COVID-19 is exposing holes in leadership-think and business systems, it's time to adapt or die.
When I coached soccer for young kids, every season a unanimous point of contention was running. Ask any coach, if the kids are acting up, “Just make them run.” While conditioning is an essential component of the sport, it’s trite how often running is utilized as a disciplinary tool as well. On the other side of the ball, what do players complain about, “Why do we have to run so much?” I knew it was my role as a coach to teach these kids the fundamentals of soccer and to help them be competitive in our matches, but I understood quickly that if we could make the process enjoyable we would get much further in reaching our goals.
Don’t get me wrong, I used to love it when kids whined about conditioning, I would ask, “If you don’t like to run, why did you pick soccer.” Some of them would reply, “I didn’t, my mom is making me play.” Touché. If we put ourselves in the young players mindset, they just spent the day at school sitting in a classroom getting lectured about things many of them are not interested in. They see an open field and their friends and they want to play. As coaches, we decided that we didn’t want to make running a constant punishment, we wanted the kids to enjoy the sport. Yet, we probably ran more than most teams in our league.
How you phrase the conversation with affect you ability to implement changes
As we navigate the working world with COVID-19, I can’t help but see some parallels with the above scenario and the discussions around companies attempting to navigate their staff working remotely. I hear several employers contemplating aloud whether employees can be as productive working from home as they are working from the office. We will break some of this down, but one piece of the puzzle I would like to present to those in a position of leadership is how you phrase the conversation.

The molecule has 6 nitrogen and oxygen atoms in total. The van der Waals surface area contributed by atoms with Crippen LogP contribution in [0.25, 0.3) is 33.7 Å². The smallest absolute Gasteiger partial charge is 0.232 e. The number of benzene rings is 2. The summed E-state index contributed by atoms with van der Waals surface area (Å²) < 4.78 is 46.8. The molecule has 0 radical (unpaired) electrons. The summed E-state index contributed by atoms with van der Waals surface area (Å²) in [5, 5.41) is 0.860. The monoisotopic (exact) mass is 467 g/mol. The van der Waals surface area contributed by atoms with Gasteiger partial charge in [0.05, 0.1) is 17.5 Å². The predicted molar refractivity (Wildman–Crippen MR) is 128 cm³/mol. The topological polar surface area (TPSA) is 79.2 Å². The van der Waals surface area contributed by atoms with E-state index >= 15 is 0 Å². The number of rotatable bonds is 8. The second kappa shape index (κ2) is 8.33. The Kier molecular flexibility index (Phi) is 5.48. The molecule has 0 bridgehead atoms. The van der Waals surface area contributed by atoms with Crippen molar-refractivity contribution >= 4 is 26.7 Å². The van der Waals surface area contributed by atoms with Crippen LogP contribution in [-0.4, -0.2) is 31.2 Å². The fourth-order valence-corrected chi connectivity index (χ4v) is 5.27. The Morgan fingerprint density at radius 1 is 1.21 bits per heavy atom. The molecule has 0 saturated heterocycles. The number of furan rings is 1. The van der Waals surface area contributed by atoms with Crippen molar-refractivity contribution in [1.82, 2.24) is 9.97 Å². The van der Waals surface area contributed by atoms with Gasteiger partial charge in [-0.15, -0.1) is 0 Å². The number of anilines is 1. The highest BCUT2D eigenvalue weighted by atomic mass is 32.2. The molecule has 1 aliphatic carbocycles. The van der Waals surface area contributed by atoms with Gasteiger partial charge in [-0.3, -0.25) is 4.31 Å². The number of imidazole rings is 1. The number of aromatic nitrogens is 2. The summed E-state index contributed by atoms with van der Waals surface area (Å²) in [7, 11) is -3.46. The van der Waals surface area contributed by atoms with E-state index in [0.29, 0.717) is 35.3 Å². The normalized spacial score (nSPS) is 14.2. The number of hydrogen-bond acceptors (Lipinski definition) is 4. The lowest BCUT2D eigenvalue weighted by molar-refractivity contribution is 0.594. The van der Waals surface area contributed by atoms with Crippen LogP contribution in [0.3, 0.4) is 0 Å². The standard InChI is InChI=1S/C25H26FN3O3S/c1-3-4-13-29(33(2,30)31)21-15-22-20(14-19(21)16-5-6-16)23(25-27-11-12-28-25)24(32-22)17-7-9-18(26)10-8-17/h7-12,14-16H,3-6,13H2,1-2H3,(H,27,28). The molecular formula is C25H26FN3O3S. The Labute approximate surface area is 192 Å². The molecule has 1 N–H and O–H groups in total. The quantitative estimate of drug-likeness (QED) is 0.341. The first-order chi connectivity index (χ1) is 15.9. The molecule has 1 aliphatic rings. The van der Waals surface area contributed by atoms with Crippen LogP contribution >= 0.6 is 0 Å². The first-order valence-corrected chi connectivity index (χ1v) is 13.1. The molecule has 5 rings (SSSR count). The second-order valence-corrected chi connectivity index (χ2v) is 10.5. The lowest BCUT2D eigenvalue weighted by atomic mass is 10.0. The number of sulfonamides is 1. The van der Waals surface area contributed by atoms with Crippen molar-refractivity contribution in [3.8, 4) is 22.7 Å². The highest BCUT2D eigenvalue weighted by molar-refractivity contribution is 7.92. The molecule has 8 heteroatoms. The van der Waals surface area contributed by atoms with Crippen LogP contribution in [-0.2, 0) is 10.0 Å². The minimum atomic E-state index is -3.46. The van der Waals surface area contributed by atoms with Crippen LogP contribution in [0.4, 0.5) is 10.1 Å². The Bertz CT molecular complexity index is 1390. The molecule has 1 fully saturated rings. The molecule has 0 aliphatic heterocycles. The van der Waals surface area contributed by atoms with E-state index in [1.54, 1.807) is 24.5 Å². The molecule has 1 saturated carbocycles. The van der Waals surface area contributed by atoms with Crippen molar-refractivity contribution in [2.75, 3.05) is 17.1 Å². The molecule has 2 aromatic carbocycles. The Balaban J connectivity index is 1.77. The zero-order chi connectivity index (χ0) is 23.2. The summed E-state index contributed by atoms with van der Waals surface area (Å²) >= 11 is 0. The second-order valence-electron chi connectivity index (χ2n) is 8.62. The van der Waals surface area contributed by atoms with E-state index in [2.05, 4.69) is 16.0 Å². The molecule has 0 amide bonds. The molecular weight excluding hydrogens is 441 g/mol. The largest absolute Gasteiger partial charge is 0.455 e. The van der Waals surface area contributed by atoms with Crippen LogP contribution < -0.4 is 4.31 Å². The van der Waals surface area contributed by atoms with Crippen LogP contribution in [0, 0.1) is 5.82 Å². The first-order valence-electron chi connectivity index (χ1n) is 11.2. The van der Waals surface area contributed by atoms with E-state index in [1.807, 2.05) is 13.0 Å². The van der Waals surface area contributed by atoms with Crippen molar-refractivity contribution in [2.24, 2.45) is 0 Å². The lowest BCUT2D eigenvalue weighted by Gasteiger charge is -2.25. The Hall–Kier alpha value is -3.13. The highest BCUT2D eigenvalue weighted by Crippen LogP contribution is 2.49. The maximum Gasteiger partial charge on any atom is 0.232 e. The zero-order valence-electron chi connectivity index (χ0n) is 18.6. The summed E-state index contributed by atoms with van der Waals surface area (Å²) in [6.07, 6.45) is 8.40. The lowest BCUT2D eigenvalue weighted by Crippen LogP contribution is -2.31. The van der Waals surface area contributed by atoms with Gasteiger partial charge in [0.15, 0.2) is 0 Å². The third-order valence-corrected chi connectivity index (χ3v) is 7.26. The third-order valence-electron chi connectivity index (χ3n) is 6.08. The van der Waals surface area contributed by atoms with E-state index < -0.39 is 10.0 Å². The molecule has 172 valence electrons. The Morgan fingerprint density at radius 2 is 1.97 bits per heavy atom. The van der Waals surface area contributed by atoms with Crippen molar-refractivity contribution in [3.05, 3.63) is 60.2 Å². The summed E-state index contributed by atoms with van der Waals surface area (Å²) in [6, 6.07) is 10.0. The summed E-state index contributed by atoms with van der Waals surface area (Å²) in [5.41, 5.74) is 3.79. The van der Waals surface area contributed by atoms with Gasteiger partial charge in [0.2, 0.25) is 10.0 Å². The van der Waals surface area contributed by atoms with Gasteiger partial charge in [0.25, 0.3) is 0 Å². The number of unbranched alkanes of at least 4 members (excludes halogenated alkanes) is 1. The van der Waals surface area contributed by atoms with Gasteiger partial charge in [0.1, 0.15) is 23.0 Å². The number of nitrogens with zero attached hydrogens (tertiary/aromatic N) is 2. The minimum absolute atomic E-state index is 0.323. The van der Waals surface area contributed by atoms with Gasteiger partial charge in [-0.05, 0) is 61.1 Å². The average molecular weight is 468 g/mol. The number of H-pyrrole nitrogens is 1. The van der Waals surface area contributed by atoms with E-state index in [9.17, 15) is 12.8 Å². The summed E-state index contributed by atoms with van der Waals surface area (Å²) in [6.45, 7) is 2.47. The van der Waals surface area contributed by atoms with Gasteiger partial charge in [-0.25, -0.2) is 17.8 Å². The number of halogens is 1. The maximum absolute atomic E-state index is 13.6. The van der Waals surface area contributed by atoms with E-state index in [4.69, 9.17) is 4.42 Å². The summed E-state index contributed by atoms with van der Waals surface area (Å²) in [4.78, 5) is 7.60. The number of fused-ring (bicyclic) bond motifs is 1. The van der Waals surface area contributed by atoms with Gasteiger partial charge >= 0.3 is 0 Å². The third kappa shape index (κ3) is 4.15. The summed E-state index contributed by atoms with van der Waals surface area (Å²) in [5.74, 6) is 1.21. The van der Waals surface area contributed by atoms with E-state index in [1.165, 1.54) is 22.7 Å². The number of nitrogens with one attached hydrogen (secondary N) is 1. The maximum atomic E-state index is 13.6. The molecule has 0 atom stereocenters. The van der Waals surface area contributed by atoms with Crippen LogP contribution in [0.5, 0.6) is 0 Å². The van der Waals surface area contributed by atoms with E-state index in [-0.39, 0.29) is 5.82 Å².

In my coaching days, I discovered a very simple drill. The kids would gather into two lines with one coach in the middle. Coaches would throw a soccer ball as far as they could and the players would run to retrieve it and then scrimmage one-on-one the whole way back. The players literally sprinted to get the ball, they worked on footwork with opposition on the way back and everyone was gasping for air by the time our drill was done. Cardio, skills and scenarios in one simple drill.
No one complained about having to run because the running was wrapped into an exercise that we were all doing together. We accomplished quite a bit by being creative. Working remotely is something every company should be experimenting with for the purpose of attracting young talent, providing options to retain existing talent and developing resiliency. Even prior to the novel coronavirus (SARS-CoV-2) outbreak, in the Pacific Northwest there have been many talks about a Cascadia earthquake event as well as other emergency scenarios which should have sparked remote work conversations.
The world is changed and your only path to success is forward
This pandemic is changing our lives and our economy. Life will not be the same once we flatten the curve and develop solutions to COVID-19. So many companies are making bad press for themselves with the public and with their employees through their haphazard actions. As a person in a position of leadership, you will never please everyone, but you must lead. This pandemic is exposing holes in systems worldwide that were not being tightened up because we were all prospering. Now that things are rapidly changing it is time to make adaptations that should have happened long ago.
Communication is key. I am thankful that in Tacoma, Washington, the Chamber of Commerce and the Economic Business Development, among others, have been holding tri-weekly updates on facts and resources for local businesses. No one has all of the answers and we are putting this puzzle together one piece at a time. Setting up company updates about: